Hollen involved a work-release program at a reformatory under which selected inmates who were released during the day were required to return each night. The defendant failed to return, was captured, and convicted of escape. The Fourth Circuit affirmed. United States v. Hollen, supra.2
The defendant in McCullough signed out of a half-way house but failed to return by the time designated. This was held to be an escape under 18 U.S.C. §§ 4082(d) and 751. McCullough v. United States, supra at 550.
These cases, and our holding today, comport with the plain meaning of §§ 4082(d) and 751, when read together. In addition, the legislative history of the bill which became § 4082(d) clearly states that "(t)he willful failure of a prisoner to remain within the limits of his confinement or to return on time to the institution or facility where he is a prisoner would be punishable as an escape under 18 U.S.C. 751 and 752." S.Rep.No.613, 89th Cong., 1st Sess., reprinted in (1965) U.S.Code Cong. & Admin.News, pp. 3076, 3077.
In the case before us, Jones left the area to which he had been restricted, traveled across the state to a city on the Oregon border, committed a felony, and failed to return at the designated hour. There is no question that Jones willfully exceeded the limits of his confinement when he left King County. Furthermore, his failure to return on time, although due to his incarceration, was also the result of his willful conduct.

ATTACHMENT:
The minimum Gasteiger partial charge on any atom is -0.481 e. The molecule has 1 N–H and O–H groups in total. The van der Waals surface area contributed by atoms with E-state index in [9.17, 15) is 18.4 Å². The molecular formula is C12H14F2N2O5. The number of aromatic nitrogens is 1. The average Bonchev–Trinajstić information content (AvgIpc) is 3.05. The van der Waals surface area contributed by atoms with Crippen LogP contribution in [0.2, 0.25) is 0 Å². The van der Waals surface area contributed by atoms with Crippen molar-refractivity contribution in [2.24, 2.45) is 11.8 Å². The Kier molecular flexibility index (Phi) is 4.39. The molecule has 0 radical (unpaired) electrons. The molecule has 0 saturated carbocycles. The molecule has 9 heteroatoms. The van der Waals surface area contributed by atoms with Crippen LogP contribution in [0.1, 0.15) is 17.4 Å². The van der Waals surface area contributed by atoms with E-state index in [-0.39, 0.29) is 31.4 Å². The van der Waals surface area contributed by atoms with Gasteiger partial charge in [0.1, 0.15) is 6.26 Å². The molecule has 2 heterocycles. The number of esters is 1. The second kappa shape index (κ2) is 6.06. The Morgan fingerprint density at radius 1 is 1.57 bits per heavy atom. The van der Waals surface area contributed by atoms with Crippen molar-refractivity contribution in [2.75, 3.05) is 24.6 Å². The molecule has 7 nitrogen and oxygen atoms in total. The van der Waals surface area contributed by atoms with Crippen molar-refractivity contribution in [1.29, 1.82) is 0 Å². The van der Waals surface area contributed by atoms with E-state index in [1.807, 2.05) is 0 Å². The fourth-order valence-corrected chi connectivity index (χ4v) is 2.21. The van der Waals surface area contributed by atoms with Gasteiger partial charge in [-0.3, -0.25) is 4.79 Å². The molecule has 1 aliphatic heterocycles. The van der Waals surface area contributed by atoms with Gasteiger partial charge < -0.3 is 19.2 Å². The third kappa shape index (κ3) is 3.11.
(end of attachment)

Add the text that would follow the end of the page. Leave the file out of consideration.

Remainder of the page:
The court instructed the jury that the elements of the offense included "willful failure" to remain within the limits of, or timely return to, confinement. General instructions regarding the legal definition of "willfulness" were also given.
Under the circumstances of this case, the instructions given accurately explained to the jury the applicable legal standard.3 The court did not err in refusing to give the defendant's requested instruction regarding "intent to avoid confinement."
Appellant relies on United States v. Vaughn, 144 U.S.App.D.C. 316, 446 F.2d 1317 (1971), for the proposition that § 4082(d) merely expanded the definition of "custody" applicable under § 751. However, in Leonard the same court, while acknowledging the holding of Vaughn, indicated that § 4082(d) goes much further
Although Leonard's six-month absence provided considerable circumstantial evidence of an "intent to avoid confinement," the court's express language describes a "willful failure to return" as the mental element required to sustain a conviction under §§ 4082(d) and 751.
In Hollen, a brief per curiam opinion, the escapee was at large for 20 days. Although the period of absence again would give rise to an inference of intent to avoid confinement, the court's emphasis, to the extent it is discernible, appears to be on the defendant's failure "to return to (the) reformatory at (the) end of his work day . . ." 393 F.2d at 479
The instructions adequately conveyed to the jury the necessity that they find a "blameworthy" mental state as an element of the offense. United States v. Nix, 501 F.2d 516, 519 (7th Cir. 1974). See, e. g., United States v. Michelson, 559 F.2d 567, 570 (9th Cir. 1977); United States v. Snow, 157 U.S.App.D.C. 331, 484 F.2d 811 (1973); Chandler v. United States, 378 F.2d 906, 908 (9th Cir. 1967)